Life in an open office floor plan
Throughout my creative career, I’ve had the great fortune of holding a LOT of character-building jobs. Right out of college, I got my feet wet at a small pre-press office, where my only two colleagues were also named Steve. That made for some confused incoming callers. My next job was at a prominent ad agency downtown—where, over the course of 9 years, I worked in a number of environments. From Office Space-like cubicles to desks with 30th-floor views, I experienced it all. For a short time, a colleague and I even had an office … WITH A DOOR! Now that was something, albeit short-lived. When I left agency life for a brief stint teaching high school, my workspace was a classroom—where I was rarely ever alone. Finally, I landed back in the agency world—here at LoSasso.
Despite widely varying climates and job descriptions, there’s a common thread to my career experiences: the open office floor plan. It’s something with which I have a love/hate relationship; but I’ve come to accept it, and even remain productive while chaos ensues around me (thank you headphones and Spotify!) But depending on whom you ask, the open floor plan is either a blessing or a concentration-killer.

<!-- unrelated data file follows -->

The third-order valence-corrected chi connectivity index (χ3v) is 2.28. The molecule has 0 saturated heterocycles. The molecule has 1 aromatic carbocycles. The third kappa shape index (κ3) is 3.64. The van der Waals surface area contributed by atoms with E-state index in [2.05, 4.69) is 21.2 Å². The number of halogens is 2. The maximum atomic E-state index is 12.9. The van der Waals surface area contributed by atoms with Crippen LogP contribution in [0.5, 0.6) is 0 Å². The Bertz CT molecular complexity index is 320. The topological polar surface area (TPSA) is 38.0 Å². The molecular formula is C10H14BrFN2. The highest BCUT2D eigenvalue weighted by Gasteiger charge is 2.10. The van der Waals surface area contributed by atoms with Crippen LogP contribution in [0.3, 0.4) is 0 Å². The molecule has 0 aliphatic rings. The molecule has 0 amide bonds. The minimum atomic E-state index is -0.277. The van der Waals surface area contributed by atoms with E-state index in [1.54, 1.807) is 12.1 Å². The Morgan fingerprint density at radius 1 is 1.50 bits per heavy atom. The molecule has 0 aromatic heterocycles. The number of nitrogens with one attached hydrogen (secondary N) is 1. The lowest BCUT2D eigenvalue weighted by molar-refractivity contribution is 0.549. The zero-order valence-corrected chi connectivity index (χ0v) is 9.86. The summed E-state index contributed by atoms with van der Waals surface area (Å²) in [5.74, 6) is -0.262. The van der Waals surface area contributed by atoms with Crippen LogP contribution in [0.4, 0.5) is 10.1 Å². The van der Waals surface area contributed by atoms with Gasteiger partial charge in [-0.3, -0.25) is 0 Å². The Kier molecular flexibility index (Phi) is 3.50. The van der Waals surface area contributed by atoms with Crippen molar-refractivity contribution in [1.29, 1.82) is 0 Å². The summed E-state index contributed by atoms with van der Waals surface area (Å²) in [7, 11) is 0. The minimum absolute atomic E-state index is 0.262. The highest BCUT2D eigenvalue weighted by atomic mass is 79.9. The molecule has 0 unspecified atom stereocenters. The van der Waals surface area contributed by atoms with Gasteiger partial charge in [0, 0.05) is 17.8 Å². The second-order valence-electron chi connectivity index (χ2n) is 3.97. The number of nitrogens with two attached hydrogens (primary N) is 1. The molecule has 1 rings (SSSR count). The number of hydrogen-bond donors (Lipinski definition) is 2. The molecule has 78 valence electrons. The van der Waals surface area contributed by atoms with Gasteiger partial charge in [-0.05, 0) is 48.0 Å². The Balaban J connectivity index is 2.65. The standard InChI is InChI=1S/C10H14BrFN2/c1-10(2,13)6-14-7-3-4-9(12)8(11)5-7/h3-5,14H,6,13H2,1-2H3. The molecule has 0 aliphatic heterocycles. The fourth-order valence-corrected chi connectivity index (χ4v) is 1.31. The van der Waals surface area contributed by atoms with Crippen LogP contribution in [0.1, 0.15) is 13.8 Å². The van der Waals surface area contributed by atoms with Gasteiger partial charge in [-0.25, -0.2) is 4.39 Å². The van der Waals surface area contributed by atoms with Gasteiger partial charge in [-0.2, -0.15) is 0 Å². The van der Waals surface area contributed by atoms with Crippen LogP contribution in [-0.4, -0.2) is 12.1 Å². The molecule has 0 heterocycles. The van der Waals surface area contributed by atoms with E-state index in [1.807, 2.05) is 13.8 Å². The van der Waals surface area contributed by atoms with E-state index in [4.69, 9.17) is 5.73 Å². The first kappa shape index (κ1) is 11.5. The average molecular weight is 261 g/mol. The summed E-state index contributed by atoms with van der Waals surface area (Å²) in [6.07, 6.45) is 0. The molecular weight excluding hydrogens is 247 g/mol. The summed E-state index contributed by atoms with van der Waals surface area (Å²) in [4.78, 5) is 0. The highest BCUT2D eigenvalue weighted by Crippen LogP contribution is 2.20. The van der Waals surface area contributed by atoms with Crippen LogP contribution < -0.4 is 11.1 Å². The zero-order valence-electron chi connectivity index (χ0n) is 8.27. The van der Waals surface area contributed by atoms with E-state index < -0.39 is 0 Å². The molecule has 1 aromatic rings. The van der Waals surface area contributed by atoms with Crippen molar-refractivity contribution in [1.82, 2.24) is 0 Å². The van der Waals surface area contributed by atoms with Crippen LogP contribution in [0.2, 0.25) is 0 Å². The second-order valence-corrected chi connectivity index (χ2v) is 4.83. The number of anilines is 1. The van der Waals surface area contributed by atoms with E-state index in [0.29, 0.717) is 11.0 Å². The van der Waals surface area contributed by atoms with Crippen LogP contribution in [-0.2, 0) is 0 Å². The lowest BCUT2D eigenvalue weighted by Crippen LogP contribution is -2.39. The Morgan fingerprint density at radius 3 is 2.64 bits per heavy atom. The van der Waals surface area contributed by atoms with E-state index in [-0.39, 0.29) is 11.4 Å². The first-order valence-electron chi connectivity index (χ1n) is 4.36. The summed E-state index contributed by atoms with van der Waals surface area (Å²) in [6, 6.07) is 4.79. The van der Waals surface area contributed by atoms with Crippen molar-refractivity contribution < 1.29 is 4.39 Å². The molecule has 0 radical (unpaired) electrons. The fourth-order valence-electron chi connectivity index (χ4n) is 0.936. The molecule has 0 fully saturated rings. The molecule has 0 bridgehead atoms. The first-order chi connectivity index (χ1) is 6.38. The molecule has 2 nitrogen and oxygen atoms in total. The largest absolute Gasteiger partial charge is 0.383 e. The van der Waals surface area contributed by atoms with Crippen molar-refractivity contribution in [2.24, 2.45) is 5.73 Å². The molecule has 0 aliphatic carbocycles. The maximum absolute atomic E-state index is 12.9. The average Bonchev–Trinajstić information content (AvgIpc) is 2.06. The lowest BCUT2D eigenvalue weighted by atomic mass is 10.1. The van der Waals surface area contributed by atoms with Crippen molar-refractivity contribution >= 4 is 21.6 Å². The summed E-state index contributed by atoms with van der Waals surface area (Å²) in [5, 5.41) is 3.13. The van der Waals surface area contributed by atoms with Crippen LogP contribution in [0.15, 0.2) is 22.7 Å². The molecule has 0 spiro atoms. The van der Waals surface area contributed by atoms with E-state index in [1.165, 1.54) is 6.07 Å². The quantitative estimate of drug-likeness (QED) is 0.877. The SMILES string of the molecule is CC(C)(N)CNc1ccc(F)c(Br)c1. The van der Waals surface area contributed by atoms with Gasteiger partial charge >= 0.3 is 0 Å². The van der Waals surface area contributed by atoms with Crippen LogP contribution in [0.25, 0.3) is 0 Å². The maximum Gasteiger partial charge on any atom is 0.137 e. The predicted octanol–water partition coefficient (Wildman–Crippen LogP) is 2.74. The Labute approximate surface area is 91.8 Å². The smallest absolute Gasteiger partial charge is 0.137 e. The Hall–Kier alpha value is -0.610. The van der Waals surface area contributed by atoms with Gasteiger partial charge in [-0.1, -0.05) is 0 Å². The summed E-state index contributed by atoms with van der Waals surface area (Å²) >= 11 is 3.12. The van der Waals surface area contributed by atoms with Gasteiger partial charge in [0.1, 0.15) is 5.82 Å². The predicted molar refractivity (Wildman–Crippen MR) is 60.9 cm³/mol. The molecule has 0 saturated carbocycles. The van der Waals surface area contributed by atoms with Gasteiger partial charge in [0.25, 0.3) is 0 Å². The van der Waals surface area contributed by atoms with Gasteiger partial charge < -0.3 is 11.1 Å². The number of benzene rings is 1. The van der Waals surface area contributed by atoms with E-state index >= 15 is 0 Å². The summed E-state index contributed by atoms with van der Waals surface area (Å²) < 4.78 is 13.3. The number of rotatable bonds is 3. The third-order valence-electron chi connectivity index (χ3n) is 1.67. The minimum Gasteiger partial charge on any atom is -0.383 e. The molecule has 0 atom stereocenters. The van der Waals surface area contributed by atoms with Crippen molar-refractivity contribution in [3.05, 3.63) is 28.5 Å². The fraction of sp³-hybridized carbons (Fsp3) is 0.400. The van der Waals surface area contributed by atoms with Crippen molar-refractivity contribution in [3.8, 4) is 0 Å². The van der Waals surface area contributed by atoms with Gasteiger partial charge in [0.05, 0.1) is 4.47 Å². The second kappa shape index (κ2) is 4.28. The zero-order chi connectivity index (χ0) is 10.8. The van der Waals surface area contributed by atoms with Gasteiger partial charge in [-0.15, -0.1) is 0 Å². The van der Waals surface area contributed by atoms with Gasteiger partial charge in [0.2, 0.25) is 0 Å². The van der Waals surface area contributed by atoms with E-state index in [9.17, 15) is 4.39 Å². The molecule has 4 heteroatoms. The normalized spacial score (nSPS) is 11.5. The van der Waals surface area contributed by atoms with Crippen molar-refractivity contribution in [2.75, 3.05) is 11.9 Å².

LoSasso takes the concept of the open floor plan to the next level. In fact, I couldn’t use the bathroom down in the bowels (pun intended) of our basement for the first few weeks because of its proximity to people’s shared desk space. And what about taking a personal phone call? The struggle to find a private space here is REAL. Forget about having a bad day and discreetly letting your emotions get the best of you … here, you’re crying in front of everyone. Those, boys and girls, are just some of the downfalls of an open floor plan. But it’s not all bad.
For one, open floor plans make it easier for employees to interact with each other on a regular basis. The intermingling not only generates camaraderie among personnel, it also enhances the flow of information and overall teamwork. Interactions in an open floor plan generally occur more frequently and are informal than in a closed environment—which can lead to business innovation and advancement. Businesses may also enjoy direct economic benefits: improved flow of air and light can lead to reduced heating/cooling and electricity expenses. Finally, an open floor plan can provide greater flexibility to accommodate evolving personnel needs.
So, with a good pair of headphones, you, too, can tune out the violent throat-clearer. The sub-conscious moaner. The loud water-gulper. The bathroom destroyer/air-freshener abuser. And the dude who listens to terrible country music ALL DAY LONG. If you can live through all that, rest assured, you will survive in an open office.